How to Transform a Seasonal Job to a Permanent Position
As the weather changes, so do many of the seasonal work opportunities available to job seekers. And while some applicants move from seasonal job to seasonal job (for example: ski bums in the winter, lifeguards in the summer), others look at seasonal work as a way to show their professionalism and work ethic to potential employers so that they may parlay the temporary position into more permanent work.
But, you cannot turn a temporary seasonal job into a more permanent one unless you are able to first find the job. So, start looking early. The best time to look for a position is up to three months prior to the busy season. This means that job seekers should begin looking for summer jobs in April; autumn jobs in July; winter jobs in October; and spring jobs in January.
- Popular summer jobs include a lifeguard, camp counselor, ice cream vendor and river rafting guide.
- Jobs associated with the autumn season include an apple orchard attendant or hayride operator.
- Holiday jobs are typically associated with the winter; examples include gift wrapper, retail and truck or deliver drivers.
- Spring jobs include a landscaper or tax preparer.
Once you have secured the perfect seasonal position for you, take steps to show your employers that you are dependable and hardworking. The key to making sure that your seasonal job has staying power is to show up on time, to be professional and to be pro-active on a day-to-day basis. Your efforts will help you to remain in good standing with your seasonal employer – and push your resume to the top of the pile when/if you decide to re-apply next year.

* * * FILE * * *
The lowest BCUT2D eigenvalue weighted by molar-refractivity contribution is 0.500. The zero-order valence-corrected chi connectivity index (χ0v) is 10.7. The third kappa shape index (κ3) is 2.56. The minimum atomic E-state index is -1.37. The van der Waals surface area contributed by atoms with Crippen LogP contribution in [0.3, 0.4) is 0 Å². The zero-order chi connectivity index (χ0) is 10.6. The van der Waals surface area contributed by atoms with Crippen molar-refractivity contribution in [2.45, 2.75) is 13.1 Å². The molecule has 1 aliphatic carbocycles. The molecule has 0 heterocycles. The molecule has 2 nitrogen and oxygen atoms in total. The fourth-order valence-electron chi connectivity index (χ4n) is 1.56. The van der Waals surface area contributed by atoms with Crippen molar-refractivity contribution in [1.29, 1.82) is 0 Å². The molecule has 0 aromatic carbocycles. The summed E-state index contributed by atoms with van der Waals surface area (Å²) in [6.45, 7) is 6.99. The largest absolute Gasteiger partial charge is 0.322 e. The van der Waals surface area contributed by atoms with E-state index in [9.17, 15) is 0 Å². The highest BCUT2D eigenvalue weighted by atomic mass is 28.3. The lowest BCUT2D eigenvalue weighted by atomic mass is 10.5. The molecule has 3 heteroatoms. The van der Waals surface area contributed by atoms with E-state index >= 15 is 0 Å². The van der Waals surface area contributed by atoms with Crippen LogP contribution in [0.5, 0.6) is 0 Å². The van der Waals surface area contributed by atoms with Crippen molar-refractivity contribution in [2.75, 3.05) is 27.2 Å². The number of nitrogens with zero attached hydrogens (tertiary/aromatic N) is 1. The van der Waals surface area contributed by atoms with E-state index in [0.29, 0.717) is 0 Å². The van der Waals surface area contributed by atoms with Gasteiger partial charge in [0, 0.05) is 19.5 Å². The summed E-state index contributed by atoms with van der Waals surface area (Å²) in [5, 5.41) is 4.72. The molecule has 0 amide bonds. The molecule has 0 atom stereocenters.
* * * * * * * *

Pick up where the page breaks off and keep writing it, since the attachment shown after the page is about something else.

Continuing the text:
Here are some additional tips to help you to make a name for yourself at your seasonal job:
Be positive and upbeat. Treat your seasonal job with as much professionalism as you would a permanent position. Seasonal jobs can be intense because they require organizations to onboard employees during very busy times to meet high demand. You must show your managers that you are enthusiastic and ready to catch whatever tasks they throw at you.
Be flexible. Managers of seasonal employees expect a certain amount of turnover and schedule conflicts among employees; and, this can create a lot of stress for them. Differentiate yourself by being flexible about your available hours, and by volunteering to take on shifts for colleagues who cannot be present when scheduled. This will show your manager that you are dependable, professional and hardworking – and they will be more apt to hire you on for a permanent position, or hire you next season.
Be strategic. Make sure your seasonal job fits in with your long-term career goals by teaching you a particular skill. Make it a priority to learn as much as you can about your areas of interest with your seasonal employer because your knowledge will make you a hot commodity in the long run. A great example of this is a lifeguard who takes on extra CPR certification and safety courses to help with an intended medical degree. Of course, as you grow professionally in your career (or your schooling), you can work with your employer to change your role at the organization for a more permanent position.
Above all else, seasonal work is a great opportunity for job seekers to get connected to professional allies. Whether it be a past manager at your winter retail job or the pool director at your summer camp counselor gig, co-workers and managers at seasonal jobs tend to know others in their industry and may be worth maintaining relationships with – especially when you are looking for a reference, a connection to a common colleague or a job down the line.
So what are you waiting for? It’s already July, which means that it is time to start looking for an autumnal job opportunity before the position is filled by someone who is positive, flexible and strategic!
Start now to ensure that person is you.